WASHINGTON — The swine flu outbreak has exposed gaps in the nation’s emergency-preparedness network, according to a report issued Tuesday on how well states can handle a public health disaster.
"The H1N1 outbreak has vividly revealed existing gaps in public health emergency preparedness," said Richard Hamburg, the deputy director of the Trust for America’s Health, a nonpartisan public health advocacy group, which co-authored the report with the Robert Wood Johnson Foundation.
Hamburg compared what he called the nation’s "Band-Aid approach" to emergency preparedness to "only funding the fire department after the fire has already started."
The report, titled "Ready or Not? Protecting the Public’s Health from Disease, Disasters and Bioterrorism," found that:
• 27 states cut funds for public health from 2008 to 2009.
• 13 states have only half their share of federally subsidized anti-flu drugs to stockpile for an epidemic.
• 11 states and the District of Columbia reported they don’t have enough lab staff to work the kinds of intense, 12-hour days for six to eight weeks during outbreaks such as swine flu.
No state met all 10 of the report’s indicators used to measure their levels of emergency preparedness.
Seven states met nine. Montana met just three.
Nevada scored six out of 10, placing the Silver State in the middle of the pack compared with the rest of the country.
Out of the 10 factors, Nevada did not earn a check mark in four categories:
• The public health laboratory does not have the capacity to assure timely pickup and delivery of disease samples around the clock.
• The state lacks a disease-tracking system compatible with the federal Centers for Disease Control and Prevention database.
• Nevada failed to identify the source of food-borne disease outbreaks at a rate equal to or greater than the national average of 46 percent.
• The state did not meet the Medical Reserve Corps criteria for medical volunteers during an emergency.
State Health Division spokeswoman Martha Framsted said the results can be deceiving, especially regarding the disease-tracking system.
Most of the state uses the CDC’s system, except for the Southern Nevada Health District, Framsted said. That agency uses an older system, but the state tallies that data for the CDC anyway, she said.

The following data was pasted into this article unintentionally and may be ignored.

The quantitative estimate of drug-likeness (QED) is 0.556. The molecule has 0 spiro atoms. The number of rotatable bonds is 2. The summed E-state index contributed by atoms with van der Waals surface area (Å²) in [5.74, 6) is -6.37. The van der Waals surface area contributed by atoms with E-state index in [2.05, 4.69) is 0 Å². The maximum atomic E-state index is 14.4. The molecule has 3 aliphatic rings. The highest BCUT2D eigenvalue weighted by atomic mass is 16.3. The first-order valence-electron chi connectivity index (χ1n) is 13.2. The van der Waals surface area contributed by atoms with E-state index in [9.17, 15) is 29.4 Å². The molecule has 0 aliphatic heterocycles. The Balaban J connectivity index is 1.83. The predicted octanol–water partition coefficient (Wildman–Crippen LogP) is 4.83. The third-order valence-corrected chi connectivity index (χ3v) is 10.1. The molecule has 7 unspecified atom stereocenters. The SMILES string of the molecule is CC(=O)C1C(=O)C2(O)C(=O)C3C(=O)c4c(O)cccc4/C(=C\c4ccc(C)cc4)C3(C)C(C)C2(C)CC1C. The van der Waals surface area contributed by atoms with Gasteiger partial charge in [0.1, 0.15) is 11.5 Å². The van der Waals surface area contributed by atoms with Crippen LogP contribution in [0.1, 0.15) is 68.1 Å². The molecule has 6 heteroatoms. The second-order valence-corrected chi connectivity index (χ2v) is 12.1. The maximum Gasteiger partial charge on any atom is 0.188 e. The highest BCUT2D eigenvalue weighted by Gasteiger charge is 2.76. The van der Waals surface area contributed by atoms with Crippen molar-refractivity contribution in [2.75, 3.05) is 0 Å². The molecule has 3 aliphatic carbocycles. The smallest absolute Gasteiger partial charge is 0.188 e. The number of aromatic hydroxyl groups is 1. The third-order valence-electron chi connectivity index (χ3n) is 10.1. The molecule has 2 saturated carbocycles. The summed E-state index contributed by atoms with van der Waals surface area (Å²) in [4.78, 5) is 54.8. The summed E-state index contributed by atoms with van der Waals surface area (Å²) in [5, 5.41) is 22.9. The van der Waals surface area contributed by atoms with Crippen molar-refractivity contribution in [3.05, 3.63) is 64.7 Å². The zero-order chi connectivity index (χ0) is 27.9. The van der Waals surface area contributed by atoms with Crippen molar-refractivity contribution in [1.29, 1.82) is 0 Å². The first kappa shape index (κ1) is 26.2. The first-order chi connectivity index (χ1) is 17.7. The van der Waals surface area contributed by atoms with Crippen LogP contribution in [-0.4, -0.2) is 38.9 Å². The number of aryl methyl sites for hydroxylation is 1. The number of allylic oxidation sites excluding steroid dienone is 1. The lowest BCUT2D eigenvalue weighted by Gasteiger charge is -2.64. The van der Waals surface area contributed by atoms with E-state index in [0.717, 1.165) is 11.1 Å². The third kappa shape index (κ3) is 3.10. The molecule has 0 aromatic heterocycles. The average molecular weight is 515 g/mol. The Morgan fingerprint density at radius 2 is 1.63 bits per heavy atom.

"That may be why we’re not getting full credit," she said.
Still, Nevada met criteria in the other six categories, including having enough staff to work "intense hours" needed during a potential outbreak.
Nevada also met standards by purchasing 50 percent or more of its share of federal antiviral medications in case of a flu pandemic.
In addition, Nevada was one of only 20 states to require child care facilities to have written evacuation and relocation plans in case of emergencies.
The state also increased or maintained public health funding from fiscal year 2007-08 to 2008-09; has a law in place to limit liability against organizations that volunteer during emergencies; and met standards for available hospital beds during the H1N1 response.
The report called for restoring money cut from public health budgets and improving flu-vaccine production. Other recommendations: a post-H1N1 outbreak study to reassess emergency planning and education campaigns about vaccine safety.
"We might think that things like the recent H1N1 outbreak, like Hurricane Katrina or 9/11 should be wakeup calls for politicians and key officeholders and the public," said Dr. Irwin Redlener, the director of the National Center for Disaster Preparedness and a professor of pediatrics at Columbia University. "Unfortunately, events like that are too often more like a snooze alarm.
"We get aroused, we spend money, and we then just drift back into a state of complacency."
Las Vegas Review-Journal writer Mike Blasky contributed to this report.